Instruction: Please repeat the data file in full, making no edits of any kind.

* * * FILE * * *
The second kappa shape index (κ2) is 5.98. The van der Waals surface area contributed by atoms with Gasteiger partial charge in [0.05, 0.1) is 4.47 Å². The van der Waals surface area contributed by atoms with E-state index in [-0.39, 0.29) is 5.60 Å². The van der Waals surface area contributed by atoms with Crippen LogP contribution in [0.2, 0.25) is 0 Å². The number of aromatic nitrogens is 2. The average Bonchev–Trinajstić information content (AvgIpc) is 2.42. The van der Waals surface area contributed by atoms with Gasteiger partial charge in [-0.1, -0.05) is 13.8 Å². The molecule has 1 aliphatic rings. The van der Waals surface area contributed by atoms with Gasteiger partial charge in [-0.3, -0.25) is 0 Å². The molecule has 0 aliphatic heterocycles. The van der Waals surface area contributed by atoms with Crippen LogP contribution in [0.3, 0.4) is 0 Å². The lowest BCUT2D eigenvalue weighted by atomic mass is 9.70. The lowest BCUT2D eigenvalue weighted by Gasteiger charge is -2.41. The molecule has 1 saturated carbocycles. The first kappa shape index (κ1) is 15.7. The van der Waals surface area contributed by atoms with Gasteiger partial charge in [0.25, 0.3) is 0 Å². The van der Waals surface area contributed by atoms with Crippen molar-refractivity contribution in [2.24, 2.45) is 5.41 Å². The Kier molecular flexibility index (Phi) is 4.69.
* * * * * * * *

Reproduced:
The second kappa shape index (κ2) is 5.98. The van der Waals surface area contributed by atoms with Gasteiger partial charge in [0.05, 0.1) is 4.47 Å². The van der Waals surface area contributed by atoms with E-state index in [-0.39, 0.29) is 5.60 Å². The van der Waals surface area contributed by atoms with Crippen LogP contribution in [0.2, 0.25) is 0 Å². The number of aromatic nitrogens is 2. The average Bonchev–Trinajstić information content (AvgIpc) is 2.42. The van der Waals surface area contributed by atoms with Gasteiger partial charge in [-0.1, -0.05) is 13.8 Å². The molecule has 1 aliphatic rings. The van der Waals surface area contributed by atoms with Gasteiger partial charge in [-0.3, -0.25) is 0 Å². The molecule has 0 aliphatic heterocycles. The van der Waals surface area contributed by atoms with Crippen LogP contribution in [0.3, 0.4) is 0 Å². The lowest BCUT2D eigenvalue weighted by atomic mass is 9.70. The lowest BCUT2D eigenvalue weighted by Gasteiger charge is -2.41. The molecule has 1 saturated carbocycles. The first kappa shape index (κ1) is 15.7. The van der Waals surface area contributed by atoms with Gasteiger partial charge in [0.25, 0.3) is 0 Å². The van der Waals surface area contributed by atoms with Crippen molar-refractivity contribution in [2.24, 2.45) is 5.41 Å². The Kier molecular flexibility index (Phi) is 4.69.